Short-Selling Bans Around the World: Evidence from the 2007-09 Crisis
Cass Business School; Centre for Economic Policy Research (CEPR)
University of Naples Federico II - Department of Economics and Statistics; Centre for Studies in Economics and Finance (CSEF); Einaudi Institute for Economics and Finance (EIEF); Centre for Economic Policy Research (CEPR); European Corporate Governance Institute (ECGI)
CEPR Discussion Paper No. DP7557
Most stock exchange regulators around the world reacted to the financial crisis of 2007-2009 by imposing bans or regulatory constraints on short-selling by market participants. We use the large amount of evidence generated by these regime changes to investigate their effects on liquidity, price discovery and stock returns. Since bans were enacted and lifted at different dates in different countries, and in some countries applied to financial stocks only, we identify their effects with panel data techniques, and find that bans (i) were detrimental for liquidity, especially for stocks with small market capitalization and high volatility; (ii) slowed down price discovery, especially in bear market phases, and (iii) failed to support stock prices.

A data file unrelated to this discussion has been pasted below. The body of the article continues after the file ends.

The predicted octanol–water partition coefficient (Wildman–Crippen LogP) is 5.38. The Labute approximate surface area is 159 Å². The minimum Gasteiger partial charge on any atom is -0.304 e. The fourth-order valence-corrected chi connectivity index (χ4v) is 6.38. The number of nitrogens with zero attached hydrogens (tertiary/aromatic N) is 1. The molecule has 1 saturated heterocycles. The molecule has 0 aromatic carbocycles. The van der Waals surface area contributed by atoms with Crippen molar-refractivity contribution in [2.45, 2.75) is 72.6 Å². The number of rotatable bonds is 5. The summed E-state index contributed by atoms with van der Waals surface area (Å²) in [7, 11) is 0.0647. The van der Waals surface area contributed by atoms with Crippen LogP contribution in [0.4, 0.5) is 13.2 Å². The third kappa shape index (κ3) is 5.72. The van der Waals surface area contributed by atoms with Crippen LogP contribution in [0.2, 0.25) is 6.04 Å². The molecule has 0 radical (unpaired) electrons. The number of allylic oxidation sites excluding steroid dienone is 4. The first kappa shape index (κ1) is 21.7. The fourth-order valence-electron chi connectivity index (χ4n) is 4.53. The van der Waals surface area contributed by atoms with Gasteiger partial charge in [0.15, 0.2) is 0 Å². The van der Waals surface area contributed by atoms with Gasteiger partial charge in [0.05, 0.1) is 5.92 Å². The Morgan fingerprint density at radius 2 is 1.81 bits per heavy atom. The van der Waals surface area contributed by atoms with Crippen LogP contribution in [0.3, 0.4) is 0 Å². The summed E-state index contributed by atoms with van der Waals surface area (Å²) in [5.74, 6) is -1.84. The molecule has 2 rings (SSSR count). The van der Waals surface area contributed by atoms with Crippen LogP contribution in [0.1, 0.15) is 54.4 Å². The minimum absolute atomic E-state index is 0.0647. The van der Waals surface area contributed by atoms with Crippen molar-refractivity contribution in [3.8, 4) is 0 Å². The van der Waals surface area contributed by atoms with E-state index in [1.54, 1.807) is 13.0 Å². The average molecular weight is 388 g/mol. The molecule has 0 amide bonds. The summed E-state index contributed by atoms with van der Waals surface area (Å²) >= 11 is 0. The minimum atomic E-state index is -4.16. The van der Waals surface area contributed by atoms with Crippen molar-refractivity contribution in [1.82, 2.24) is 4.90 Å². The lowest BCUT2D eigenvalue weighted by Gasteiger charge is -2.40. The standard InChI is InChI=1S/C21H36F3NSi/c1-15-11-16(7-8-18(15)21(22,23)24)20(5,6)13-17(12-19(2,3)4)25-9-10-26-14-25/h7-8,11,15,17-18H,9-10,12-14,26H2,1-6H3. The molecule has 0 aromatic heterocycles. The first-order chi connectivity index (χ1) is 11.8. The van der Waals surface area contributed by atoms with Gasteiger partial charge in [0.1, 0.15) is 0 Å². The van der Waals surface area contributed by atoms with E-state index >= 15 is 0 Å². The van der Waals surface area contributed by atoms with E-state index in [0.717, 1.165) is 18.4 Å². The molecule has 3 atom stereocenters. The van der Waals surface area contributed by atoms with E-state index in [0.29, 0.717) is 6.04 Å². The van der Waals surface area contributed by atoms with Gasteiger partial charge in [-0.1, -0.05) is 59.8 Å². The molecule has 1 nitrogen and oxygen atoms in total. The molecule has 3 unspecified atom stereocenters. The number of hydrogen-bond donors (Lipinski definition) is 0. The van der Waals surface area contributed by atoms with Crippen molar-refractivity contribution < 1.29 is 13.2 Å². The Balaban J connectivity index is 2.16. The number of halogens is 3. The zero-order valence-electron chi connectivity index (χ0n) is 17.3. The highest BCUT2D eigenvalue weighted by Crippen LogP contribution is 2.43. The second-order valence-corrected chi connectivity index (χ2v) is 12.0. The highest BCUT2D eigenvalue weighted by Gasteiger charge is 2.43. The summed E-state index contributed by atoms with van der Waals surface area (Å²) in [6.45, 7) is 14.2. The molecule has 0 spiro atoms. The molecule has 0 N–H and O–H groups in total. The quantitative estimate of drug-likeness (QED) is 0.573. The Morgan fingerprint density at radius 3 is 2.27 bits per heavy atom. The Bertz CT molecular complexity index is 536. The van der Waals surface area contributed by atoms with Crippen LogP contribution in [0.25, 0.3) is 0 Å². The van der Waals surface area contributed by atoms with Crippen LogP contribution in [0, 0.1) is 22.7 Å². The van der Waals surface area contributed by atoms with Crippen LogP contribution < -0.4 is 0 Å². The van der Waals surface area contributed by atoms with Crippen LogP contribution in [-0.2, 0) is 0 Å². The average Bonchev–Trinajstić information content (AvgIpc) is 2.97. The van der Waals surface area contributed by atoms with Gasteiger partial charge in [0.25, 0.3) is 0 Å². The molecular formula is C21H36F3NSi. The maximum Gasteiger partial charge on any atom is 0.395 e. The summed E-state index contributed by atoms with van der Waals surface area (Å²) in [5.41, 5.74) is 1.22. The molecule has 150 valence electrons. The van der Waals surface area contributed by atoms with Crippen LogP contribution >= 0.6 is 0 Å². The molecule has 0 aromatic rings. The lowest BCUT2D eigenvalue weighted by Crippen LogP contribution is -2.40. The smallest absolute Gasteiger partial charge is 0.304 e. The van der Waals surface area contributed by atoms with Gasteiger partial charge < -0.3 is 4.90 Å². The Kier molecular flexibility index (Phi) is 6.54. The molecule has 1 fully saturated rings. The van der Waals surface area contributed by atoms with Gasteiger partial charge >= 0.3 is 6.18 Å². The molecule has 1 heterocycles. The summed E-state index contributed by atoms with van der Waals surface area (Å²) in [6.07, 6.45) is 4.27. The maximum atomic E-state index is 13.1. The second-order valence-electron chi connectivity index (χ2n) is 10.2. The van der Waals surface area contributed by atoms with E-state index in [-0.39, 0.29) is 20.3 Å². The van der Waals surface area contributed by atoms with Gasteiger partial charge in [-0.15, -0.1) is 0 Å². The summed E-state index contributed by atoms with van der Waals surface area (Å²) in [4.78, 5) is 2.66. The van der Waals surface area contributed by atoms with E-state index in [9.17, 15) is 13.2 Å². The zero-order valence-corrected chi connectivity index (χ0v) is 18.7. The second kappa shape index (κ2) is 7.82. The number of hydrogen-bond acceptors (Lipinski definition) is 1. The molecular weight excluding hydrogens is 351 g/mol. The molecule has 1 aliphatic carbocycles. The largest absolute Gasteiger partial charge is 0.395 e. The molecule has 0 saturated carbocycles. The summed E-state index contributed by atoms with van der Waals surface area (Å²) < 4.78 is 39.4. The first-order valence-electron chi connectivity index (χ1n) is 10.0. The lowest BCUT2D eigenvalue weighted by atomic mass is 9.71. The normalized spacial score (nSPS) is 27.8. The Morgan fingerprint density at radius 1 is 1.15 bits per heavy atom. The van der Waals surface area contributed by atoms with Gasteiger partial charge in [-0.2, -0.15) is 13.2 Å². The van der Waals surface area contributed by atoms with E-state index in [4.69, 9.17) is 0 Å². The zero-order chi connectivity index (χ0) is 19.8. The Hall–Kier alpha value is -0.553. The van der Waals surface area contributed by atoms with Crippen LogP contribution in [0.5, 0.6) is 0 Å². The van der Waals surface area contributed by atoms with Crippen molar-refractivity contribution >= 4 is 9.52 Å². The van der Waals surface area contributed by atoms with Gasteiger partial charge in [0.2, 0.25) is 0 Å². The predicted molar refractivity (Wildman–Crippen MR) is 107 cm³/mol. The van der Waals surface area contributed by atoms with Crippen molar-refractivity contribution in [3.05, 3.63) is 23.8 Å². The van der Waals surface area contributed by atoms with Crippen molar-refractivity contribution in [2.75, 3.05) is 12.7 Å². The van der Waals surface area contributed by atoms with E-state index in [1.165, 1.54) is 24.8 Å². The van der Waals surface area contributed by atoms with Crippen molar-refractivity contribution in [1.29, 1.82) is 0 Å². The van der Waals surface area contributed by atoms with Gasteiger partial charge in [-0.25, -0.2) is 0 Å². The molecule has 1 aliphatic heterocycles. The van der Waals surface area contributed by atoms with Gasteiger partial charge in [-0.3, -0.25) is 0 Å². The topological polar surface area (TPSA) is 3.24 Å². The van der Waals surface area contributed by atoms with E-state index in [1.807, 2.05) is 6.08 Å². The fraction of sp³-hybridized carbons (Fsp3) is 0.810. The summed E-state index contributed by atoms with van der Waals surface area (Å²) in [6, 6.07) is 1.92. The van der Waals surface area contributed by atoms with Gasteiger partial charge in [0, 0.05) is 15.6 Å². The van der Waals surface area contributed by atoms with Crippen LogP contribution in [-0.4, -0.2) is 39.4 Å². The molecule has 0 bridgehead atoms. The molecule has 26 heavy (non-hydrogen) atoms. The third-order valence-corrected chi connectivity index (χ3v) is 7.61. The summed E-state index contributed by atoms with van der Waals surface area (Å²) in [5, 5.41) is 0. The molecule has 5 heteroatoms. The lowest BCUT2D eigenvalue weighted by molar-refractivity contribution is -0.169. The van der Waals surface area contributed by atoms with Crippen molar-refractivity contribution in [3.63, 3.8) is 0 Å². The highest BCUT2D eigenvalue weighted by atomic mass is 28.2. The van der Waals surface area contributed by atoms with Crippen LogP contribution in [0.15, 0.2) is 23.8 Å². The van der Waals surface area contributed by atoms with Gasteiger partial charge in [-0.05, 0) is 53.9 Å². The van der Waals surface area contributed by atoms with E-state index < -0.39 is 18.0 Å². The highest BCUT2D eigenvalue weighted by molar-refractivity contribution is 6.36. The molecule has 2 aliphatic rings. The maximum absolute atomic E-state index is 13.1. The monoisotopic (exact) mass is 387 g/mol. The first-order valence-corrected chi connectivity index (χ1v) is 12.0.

Number of Pages in PDF File: 41
Keywords: ban, crisis, liquidity, price discovery, short selling
JEL Classification: G01, G12, G14, G18
Date posted: January 11, 2010
© 2015 Social Science Electronic Publishing, Inc. All Rights Reserved.
This page was processed by apollo5 in 0.562 seconds